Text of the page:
Load testing is probably one of the most important aspects of a thorough Q/A strategy yet often appears to be an afterthought. Today’s web applications have become critically interdependent on third party services, such as IP geolocation. If the geolocation integration requires the IP lookup and subsequent execution of business logic to complete synchronously before returning content to the user, it is important to ensure the service is operating at acceptable thresholds.
This article assumes that you have a basic understanding of load testing. For a good primer on load testing check out some articles from the Neustar community support site.
Load testing a geolocation integration should be approached in much the same way as any other load testing initiative. Unless the goal is to test to break, define what constitutes a successful test. This may be metrics like: total volume page views per hour, response time expectations, or acceptable error rates. These key performance indicators will help you determine “what” to test and how much load to apply. The recommendation is to first focus on the customer experience.
With Neustar IP Intelligence there are three delivery formats: a data file via FTP, a local HTTP server, or web services (RESTful) based. There is no reason to load test the FTP server. Tuning a GeoDirectory Server (GDS) server to 20K+ queries per second (QPS) is not common and the web services delivery will likely not be the HTTP based bottleneck. However, there is no substitute for a locally hosted solution. If you really need to optimize, import into Oracle (or a non-relational model) and interface with C++. Regardless of the implementation, first test the single most important customer experience use case; in e-commerce this would be the checkout process.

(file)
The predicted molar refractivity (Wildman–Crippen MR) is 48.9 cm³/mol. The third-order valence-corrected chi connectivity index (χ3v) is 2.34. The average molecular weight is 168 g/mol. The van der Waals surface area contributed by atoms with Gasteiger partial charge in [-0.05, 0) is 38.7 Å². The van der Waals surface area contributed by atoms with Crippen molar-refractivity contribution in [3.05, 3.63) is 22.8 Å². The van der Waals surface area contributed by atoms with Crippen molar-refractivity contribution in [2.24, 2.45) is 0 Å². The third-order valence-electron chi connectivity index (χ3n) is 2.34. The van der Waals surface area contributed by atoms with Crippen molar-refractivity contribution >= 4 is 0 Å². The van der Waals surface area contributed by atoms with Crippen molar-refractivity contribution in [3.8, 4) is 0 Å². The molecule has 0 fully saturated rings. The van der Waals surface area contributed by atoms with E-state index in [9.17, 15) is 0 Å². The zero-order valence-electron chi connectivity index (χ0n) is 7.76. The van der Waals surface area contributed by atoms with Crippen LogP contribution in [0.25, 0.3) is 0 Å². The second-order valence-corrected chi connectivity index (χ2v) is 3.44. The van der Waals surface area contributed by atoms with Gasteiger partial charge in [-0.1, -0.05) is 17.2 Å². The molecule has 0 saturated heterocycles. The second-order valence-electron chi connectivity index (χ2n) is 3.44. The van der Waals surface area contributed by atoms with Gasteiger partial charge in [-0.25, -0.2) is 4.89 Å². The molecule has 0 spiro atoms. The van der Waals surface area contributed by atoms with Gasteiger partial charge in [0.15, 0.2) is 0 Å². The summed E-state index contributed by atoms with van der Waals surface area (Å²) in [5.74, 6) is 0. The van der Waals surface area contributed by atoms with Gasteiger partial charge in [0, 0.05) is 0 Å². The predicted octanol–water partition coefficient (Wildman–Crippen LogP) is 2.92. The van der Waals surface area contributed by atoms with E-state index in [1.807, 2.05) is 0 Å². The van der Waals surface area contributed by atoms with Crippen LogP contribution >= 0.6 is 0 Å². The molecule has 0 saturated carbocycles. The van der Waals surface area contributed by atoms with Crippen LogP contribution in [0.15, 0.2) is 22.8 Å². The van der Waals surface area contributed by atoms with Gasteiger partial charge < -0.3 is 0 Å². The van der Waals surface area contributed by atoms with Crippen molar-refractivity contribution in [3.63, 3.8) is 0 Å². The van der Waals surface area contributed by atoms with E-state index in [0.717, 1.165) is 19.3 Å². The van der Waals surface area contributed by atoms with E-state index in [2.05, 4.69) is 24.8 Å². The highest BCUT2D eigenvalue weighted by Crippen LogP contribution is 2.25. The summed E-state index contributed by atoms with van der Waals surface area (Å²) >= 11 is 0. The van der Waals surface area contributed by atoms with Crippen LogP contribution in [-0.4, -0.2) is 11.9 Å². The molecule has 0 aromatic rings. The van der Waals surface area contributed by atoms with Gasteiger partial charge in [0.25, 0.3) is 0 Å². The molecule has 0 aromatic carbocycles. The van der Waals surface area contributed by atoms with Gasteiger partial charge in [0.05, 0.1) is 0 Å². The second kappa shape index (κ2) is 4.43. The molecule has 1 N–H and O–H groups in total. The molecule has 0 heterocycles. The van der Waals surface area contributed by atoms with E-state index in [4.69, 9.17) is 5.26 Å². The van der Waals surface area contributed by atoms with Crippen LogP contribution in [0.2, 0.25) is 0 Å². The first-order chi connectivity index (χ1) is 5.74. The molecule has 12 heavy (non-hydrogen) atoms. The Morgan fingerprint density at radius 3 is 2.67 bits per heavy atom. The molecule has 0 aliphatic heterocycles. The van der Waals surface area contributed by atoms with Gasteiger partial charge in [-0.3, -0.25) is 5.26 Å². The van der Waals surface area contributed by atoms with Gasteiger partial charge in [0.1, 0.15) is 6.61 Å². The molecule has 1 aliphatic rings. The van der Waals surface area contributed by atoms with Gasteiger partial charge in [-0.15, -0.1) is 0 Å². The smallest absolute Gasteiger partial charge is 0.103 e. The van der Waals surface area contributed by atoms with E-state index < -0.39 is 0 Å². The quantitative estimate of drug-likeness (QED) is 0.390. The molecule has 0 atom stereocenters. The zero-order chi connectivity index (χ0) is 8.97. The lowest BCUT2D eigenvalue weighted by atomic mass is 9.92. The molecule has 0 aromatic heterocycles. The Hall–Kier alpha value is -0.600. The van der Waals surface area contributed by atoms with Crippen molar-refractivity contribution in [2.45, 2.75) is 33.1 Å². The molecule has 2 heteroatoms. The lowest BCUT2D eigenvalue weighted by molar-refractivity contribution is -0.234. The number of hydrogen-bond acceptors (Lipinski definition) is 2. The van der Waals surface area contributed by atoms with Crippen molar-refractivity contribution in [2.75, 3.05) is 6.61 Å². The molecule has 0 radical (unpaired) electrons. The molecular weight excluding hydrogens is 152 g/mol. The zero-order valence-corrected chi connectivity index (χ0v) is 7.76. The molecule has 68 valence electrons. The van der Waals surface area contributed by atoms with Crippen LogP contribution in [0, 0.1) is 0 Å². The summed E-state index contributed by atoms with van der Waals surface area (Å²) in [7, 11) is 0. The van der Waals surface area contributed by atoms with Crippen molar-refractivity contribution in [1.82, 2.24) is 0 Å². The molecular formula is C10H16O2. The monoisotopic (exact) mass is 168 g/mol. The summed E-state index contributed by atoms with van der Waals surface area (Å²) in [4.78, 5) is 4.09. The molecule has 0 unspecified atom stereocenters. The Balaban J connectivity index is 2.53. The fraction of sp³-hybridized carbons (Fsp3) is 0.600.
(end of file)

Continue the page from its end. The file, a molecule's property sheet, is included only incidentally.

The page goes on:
Load Testing Example
Let’s assume an e-commerce provider uses geolocation for content customization, e.g. display surfboards in California or hockey sticks in Canada. Potentially the geo lookup is also used for fraud detection during checkout, but we will assume the payment processor provides that. Simple is generally better when starting with load testing. Build one single browser automation test script that walks through the checkout process via a couple of thousand concurrent, highly active sessions and you will likely discover at least one new peculiarity about the application.
Suppose the test results showed the initial page response time needed to be improved by optimizing the custom inventory being displayed. This custom query is comprised of an IP lookup request to the GDS server, parsing the XML response and using location specific properties to query the database of products. The geolocation server can be tested internally using a tool like Apache ab. Another option would be to instrument the application stack, using a tool like AppDynamics, to isolate response times of the geolocation lookups versus the response times of the SQL queries.
Load testing often happens last minute, so focus on the customer experience first and solve the mission critical errors. Fine tuning is a process and once the application has been put into production, consider monitoring of these critical scenarios on an ongoing basis. Within Neustar Web Performance Management the same Selenium based test scripts can be used for both monitoring and load testing. All additional pages can be supplemented with Real User Measurement (RUM) tags and correlated via intelligent alerting actions.